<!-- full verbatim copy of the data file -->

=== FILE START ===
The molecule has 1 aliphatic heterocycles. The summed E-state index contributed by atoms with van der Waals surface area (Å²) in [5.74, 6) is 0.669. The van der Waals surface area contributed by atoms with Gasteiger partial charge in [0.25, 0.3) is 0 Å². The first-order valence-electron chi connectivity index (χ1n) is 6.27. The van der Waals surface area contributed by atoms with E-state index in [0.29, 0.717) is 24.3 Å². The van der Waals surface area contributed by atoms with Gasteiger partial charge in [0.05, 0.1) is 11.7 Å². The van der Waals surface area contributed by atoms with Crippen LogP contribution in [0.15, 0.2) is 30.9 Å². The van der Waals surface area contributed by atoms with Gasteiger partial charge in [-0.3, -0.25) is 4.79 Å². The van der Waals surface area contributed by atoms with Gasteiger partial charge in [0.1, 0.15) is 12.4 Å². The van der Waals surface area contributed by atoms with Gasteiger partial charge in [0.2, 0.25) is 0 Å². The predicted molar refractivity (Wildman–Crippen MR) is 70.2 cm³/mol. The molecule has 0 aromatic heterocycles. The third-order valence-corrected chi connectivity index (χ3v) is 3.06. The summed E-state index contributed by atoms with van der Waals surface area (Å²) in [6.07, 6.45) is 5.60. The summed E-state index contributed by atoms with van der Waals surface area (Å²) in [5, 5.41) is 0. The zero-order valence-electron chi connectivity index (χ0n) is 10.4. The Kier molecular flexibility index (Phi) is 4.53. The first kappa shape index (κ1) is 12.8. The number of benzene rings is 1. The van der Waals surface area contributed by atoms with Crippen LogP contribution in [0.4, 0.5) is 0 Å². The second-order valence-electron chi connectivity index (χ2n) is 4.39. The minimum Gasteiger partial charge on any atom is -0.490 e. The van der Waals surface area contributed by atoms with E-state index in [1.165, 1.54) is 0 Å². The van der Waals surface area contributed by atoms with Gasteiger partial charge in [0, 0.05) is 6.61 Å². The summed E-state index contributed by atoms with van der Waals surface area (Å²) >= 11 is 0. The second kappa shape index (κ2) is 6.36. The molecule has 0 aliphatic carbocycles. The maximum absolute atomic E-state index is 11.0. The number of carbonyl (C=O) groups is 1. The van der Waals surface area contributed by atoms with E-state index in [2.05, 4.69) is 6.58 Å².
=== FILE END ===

The molecule has 1 aliphatic heterocycles. The summed E-state index contributed by atoms with van der Waals surface area (Å²) in [5.74, 6) is 0.669. The van der Waals surface area contributed by atoms with Gasteiger partial charge in [0.25, 0.3) is 0 Å². The first-order valence-electron chi connectivity index (χ1n) is 6.27. The van der Waals surface area contributed by atoms with E-state index in [0.29, 0.717) is 24.3 Å². The van der Waals surface area contributed by atoms with Gasteiger partial charge in [0.05, 0.1) is 11.7 Å². The van der Waals surface area contributed by atoms with Crippen LogP contribution in [0.15, 0.2) is 30.9 Å². The van der Waals surface area contributed by atoms with Gasteiger partial charge in [-0.3, -0.25) is 4.79 Å². The van der Waals surface area contributed by atoms with Gasteiger partial charge in [0.1, 0.15) is 12.4 Å². The van der Waals surface area contributed by atoms with Gasteiger partial charge in [0.2, 0.25) is 0 Å². The predicted molar refractivity (Wildman–Crippen MR) is 70.2 cm³/mol. The molecule has 0 aromatic heterocycles. The third-order valence-corrected chi connectivity index (χ3v) is 3.06. The summed E-state index contributed by atoms with van der Waals surface area (Å²) in [6.07, 6.45) is 5.60. The summed E-state index contributed by atoms with van der Waals surface area (Å²) in [5, 5.41) is 0. The zero-order valence-electron chi connectivity index (χ0n) is 10.4. The Kier molecular flexibility index (Phi) is 4.53. The first kappa shape index (κ1) is 12.8. The number of benzene rings is 1. The van der Waals surface area contributed by atoms with Crippen LogP contribution in [0.4, 0.5) is 0 Å². The second-order valence-electron chi connectivity index (χ2n) is 4.39. The minimum Gasteiger partial charge on any atom is -0.490 e. The van der Waals surface area contributed by atoms with E-state index in [1.165, 1.54) is 0 Å². The van der Waals surface area contributed by atoms with Gasteiger partial charge in [0, 0.05) is 6.61 Å². The summed E-state index contributed by atoms with van der Waals surface area (Å²) >= 11 is 0. The second kappa shape index (κ2) is 6.36. The molecule has 0 aliphatic carbocycles. The maximum absolute atomic E-state index is 11.0. The number of carbonyl (C=O) groups is 1. The van der Waals surface area contributed by atoms with E-state index in [2.05, 4.69) is 6.58 Å².